By enabling network-wide provisioning of identities, the SPML standard is a strategically important technology for SAP. The SAP NetWeaver platform therefore supports Version 1.0 of SPML. An SPML provisioning scenario can be managed in two ways, depending on how user management is organized. In the first method, an SPML service enables the User Management Engine (UME) in the Java stack of SAP NetWeaver Application Server (AS) to process SPML requests, including those from distributed business applications in the network. The standardized SPML interface assumes the role of the PSP. It accepts the SPML request and processes it so that it can be forwarded to the UME via the SAP-specific Application Programming Interface. The UME then stores the identity data in an AS ABAP database, an AS Java database, or an LDAP directory – depending on which form of data storage has been configured for it.
In the second method, the SAP NetWeaver Identity Management component also provides an SPML interface – in addition to wide-ranging add-on functions for defining user roles, central reporting or integrated approval workflows when creating new identities. The advantage of SAP NetWeaver Identity Management over AS Java when it comes to provisioning is that it covers a greater range of backend systems. The component functions as a “broker” and “translator” that processes the SPML request and uses different protocols to provide the identity data in various backends – not only in SAP systems but also in a Microsoft Active Directory, for example. This functionality, and SAP NetWeaver Identity Management generally, come to the fore when the complexity and size of an IT landscape increases.
No matter whether a company chooses to use SAP NetWeaver Identity Management as an fully-fledged tool for company-wide identity management or merely the UME for user management, the advantage of the SPML standard is that provisioning requests from distributed applications and non-SAP systems can be processed in SAP NetWeaver without the need for specific interfaces.
Productivity and security
In general terms, the SPML standard largely automates the provisioning and modification of identities. It is no longer necessary to send administrators an e-mail to request that identities be created and modified manually. SPML makes it possible for an application to query the required schema of the identity automatically, after which PSP automatically processes the appropriately structured request and enables the identity data to be provisioned in the required backend systems. All that remains for the administrator to do is check the activities.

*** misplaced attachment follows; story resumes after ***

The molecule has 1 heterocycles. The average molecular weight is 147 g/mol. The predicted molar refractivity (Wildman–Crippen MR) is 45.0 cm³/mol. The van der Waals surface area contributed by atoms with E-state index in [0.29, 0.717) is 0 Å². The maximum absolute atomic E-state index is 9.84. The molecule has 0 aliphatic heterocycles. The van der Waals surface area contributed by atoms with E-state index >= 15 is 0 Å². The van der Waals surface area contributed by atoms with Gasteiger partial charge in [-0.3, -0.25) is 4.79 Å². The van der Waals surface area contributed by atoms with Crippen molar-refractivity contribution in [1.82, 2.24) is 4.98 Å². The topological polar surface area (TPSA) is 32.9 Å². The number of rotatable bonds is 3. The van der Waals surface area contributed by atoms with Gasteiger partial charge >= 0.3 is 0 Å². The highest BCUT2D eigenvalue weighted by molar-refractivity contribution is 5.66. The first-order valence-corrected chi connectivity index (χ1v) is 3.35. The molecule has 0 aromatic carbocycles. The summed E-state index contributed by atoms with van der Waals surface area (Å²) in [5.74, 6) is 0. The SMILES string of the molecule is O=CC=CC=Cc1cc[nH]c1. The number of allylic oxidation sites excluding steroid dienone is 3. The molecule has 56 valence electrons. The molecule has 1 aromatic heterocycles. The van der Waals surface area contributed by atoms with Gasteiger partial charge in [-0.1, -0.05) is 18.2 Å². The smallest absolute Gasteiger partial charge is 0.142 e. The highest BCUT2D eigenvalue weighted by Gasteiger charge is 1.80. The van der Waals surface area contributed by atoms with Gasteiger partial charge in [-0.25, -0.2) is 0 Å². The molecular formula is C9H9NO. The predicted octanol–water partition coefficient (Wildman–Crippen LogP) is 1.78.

When different partner companies support provisioning with SPML, the standard also increases user productivity by enabling more complex scenarios such as cross-company Single Sign-On. For example, SPML can be used to implement a scenario whereby a buyer, while logging in to his company’s own system, also wants to log in to a supplier’s portal for which he has authorization. Each time he logs in to his own portal, a search request in SPML is sent to the supplier portal to check if a valid user identity exists there too. If not, the required identity is created by means of an add request structured in accordance with the supplier’s schema. If the identity does already exist, the buyer can log in immediately using Single Sign-On. This process of “just-in-time provisioning” is fully automated and saves time and effort for IT administrators. The process simply has to be agreed by both companies in advance.
The automation of routine administrative tasks with SPML usually also requires the activities to be recorded in the audit logs of the relevant systems. This increases the traceability of operations over manual processes – a key condition for satisfying the company’s legal requirements. SPML offers another advantage in this respect by supporting the deprovisioning of identities, which consists in quickly deleting or deactivating user accounts when employees leave or switch roles. Unused user accounts are often the perfect launching pad for successful attacks from the internal or external network, but they can be avoided through central management and automation of the provisioning processes with SPML.